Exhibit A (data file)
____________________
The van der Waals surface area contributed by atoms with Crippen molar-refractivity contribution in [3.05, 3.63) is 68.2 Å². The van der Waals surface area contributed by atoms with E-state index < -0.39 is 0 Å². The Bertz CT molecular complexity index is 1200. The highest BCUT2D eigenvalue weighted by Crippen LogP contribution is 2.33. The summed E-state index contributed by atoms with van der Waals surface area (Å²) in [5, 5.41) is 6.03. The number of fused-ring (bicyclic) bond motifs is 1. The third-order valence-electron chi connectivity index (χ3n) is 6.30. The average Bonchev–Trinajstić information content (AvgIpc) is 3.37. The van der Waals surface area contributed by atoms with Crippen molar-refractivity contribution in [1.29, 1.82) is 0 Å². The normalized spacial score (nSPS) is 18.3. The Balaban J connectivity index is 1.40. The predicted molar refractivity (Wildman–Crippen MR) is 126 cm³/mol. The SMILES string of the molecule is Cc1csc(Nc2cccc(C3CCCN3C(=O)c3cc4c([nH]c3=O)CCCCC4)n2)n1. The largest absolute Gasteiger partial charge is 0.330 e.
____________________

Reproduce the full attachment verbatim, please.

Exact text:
The van der Waals surface area contributed by atoms with Crippen molar-refractivity contribution in [3.05, 3.63) is 68.2 Å². The van der Waals surface area contributed by atoms with E-state index < -0.39 is 0 Å². The Bertz CT molecular complexity index is 1200. The highest BCUT2D eigenvalue weighted by Crippen LogP contribution is 2.33. The summed E-state index contributed by atoms with van der Waals surface area (Å²) in [5, 5.41) is 6.03. The number of fused-ring (bicyclic) bond motifs is 1. The third-order valence-electron chi connectivity index (χ3n) is 6.30. The average Bonchev–Trinajstić information content (AvgIpc) is 3.37. The van der Waals surface area contributed by atoms with Crippen molar-refractivity contribution in [1.29, 1.82) is 0 Å². The normalized spacial score (nSPS) is 18.3. The Balaban J connectivity index is 1.40. The predicted molar refractivity (Wildman–Crippen MR) is 126 cm³/mol. The SMILES string of the molecule is Cc1csc(Nc2cccc(C3CCCN3C(=O)c3cc4c([nH]c3=O)CCCCC4)n2)n1. The largest absolute Gasteiger partial charge is 0.330 e.